On our morning walk, we came upon our flea-bitten gray (that’s a color, not a condition) pair and their driver, just as they were getting set for the day.  I was thrilled to find out where she “camps out” for hires — I had suspected she wouldn’t be in the busiest part of town.  I know better than to ask if we can pat the horses (it’s not quite as egregious as asking if you can pet a seeing-eye-dog, but still not cool — these animals are working) but Benjamin wanted to look at them, so we found a bench near where the driver was getting ready for the day, and we watched.  We were all out on our walk:  me, Benjamin, Liam, Dan & Bailey.  After a few moments, the driver took notice of us and asked if we spoke German, when we shook our heads, she asked about English and proceeded to engage us in conversation.  At first, she was curious about Bailey, but as the conversation went on, we complimented her and her horses, and told her how we’d taken notice of them (you never know how even a compliment is going to go over when the communication isn’t great, but I think she understood).  She asked about us, our trip to Austria, the kids and Bailey.  We talked about our horses at home and about her horses (and Dan remembered to ask where the carriage horses were typically stabled, which is something I’d been wondering about since I got here).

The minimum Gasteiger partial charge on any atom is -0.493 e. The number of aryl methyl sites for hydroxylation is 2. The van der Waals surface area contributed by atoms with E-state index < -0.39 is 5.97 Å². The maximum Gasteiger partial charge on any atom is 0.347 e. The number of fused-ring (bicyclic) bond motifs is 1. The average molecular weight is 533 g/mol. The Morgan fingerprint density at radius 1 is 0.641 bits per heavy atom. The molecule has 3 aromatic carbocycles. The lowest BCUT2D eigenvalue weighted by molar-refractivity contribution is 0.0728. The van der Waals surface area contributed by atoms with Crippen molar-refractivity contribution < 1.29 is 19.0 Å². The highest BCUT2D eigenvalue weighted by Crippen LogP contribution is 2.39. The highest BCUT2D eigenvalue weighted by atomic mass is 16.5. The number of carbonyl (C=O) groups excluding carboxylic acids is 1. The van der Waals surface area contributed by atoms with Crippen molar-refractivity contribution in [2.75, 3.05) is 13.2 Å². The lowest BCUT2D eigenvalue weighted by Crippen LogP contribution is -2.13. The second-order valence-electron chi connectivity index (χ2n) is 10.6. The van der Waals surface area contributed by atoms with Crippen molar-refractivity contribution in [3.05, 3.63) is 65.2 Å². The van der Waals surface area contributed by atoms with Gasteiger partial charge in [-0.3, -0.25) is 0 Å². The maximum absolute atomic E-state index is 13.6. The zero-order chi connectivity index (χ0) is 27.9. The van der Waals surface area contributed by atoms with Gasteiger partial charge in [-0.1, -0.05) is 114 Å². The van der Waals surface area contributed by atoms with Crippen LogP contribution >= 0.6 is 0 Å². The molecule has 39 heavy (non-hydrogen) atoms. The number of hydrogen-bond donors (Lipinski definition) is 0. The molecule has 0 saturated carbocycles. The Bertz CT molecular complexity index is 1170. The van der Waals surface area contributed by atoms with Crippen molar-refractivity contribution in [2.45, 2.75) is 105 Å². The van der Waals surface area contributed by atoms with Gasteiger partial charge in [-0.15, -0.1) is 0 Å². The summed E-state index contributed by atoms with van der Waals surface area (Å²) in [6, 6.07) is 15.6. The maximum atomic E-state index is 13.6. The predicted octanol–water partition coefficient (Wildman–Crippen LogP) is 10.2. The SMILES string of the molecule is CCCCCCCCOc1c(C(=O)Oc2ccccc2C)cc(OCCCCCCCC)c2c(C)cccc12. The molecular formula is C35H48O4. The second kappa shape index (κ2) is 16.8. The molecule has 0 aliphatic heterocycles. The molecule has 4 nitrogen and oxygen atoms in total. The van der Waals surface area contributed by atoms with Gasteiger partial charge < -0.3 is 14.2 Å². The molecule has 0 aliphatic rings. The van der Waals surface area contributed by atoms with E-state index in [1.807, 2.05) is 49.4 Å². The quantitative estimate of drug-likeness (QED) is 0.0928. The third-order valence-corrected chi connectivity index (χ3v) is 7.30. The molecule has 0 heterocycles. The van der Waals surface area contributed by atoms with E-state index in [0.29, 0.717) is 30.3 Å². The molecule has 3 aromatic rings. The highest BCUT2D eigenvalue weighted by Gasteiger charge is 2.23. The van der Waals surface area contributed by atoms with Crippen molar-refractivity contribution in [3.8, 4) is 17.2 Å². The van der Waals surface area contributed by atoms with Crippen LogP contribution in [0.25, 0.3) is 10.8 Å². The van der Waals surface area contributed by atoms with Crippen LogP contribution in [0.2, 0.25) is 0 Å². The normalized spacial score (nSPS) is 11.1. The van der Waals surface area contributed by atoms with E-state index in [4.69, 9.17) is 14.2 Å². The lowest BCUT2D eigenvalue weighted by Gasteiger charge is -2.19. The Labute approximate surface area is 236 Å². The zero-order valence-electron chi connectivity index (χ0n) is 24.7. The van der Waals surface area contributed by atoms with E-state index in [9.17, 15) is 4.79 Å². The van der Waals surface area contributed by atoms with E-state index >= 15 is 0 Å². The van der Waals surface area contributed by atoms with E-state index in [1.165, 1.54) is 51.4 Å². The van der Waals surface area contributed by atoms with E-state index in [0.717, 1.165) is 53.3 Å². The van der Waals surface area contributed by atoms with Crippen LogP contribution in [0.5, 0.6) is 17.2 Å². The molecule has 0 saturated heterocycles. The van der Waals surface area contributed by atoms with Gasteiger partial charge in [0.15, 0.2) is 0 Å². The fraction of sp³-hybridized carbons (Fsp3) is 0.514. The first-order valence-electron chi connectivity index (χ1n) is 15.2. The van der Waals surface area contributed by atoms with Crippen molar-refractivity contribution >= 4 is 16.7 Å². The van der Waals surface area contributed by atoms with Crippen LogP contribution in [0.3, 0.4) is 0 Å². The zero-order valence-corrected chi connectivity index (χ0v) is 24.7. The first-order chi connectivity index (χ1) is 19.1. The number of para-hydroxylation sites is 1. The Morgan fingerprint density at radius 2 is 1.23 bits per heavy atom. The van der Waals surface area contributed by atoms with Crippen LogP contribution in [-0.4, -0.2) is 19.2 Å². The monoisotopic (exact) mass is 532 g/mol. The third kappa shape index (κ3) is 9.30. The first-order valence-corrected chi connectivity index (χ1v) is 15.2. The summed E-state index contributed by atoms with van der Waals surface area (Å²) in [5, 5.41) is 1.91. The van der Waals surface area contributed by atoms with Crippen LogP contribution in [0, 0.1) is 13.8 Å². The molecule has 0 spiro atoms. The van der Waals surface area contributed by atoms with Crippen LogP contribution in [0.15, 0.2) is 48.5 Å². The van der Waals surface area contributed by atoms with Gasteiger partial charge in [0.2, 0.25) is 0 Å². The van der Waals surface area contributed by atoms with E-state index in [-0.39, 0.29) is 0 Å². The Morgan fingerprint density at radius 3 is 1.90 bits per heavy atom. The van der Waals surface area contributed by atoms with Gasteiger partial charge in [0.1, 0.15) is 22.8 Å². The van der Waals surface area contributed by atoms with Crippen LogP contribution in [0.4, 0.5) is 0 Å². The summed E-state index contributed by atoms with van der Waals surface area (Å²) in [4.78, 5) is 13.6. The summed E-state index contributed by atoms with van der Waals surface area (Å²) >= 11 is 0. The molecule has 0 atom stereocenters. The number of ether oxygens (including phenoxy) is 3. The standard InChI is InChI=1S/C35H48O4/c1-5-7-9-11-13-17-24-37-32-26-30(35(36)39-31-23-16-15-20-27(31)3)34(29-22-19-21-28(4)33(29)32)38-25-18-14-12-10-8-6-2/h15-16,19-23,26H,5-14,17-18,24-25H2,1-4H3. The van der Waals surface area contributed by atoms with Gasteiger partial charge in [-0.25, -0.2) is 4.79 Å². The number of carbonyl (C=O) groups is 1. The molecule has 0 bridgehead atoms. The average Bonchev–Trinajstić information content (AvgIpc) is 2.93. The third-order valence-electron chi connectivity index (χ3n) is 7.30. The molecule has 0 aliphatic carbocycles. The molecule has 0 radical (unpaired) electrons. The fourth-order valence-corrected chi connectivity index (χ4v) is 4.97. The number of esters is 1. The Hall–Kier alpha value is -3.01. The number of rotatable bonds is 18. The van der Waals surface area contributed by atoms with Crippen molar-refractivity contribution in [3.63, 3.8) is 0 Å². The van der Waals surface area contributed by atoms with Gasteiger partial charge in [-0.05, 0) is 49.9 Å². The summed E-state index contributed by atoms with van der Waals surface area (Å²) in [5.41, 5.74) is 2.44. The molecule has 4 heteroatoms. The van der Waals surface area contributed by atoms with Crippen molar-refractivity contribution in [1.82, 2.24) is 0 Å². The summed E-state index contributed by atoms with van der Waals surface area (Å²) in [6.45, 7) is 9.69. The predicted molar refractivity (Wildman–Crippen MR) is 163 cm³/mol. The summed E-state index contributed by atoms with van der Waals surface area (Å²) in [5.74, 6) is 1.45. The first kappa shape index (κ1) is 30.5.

It was fun to talk to her.  She values the same things in her horses I had noticed (of course).  It’s no accident she’s not set up in the busiest part of town — it would be too stressful for her horses (and for her).  She stables her horses as close as possible to where she works (why would she ask them to go further than necessary?).  I noticed that one of her horses doesn’t wear blinders, which is rare (and neither of them wear ear covers, which is also unusual, but less so).  She told us that she (the horses) doesn’t need them, so she doesn’t bother — and while we were talking, a taxi cab drove about 18″ from the horse without blinders, who didn’t do more than swish her tail.  It was great to “talk horses” with someone, especially someone who I understood so well, even without communicating too clearly.  We got her information, and she will definitely be the carriage we hire when we decide to go on our “horse trailer ride”.

We are horsewomen of the same ilk, which I actually knew before I talked to her:  her horses had already told me.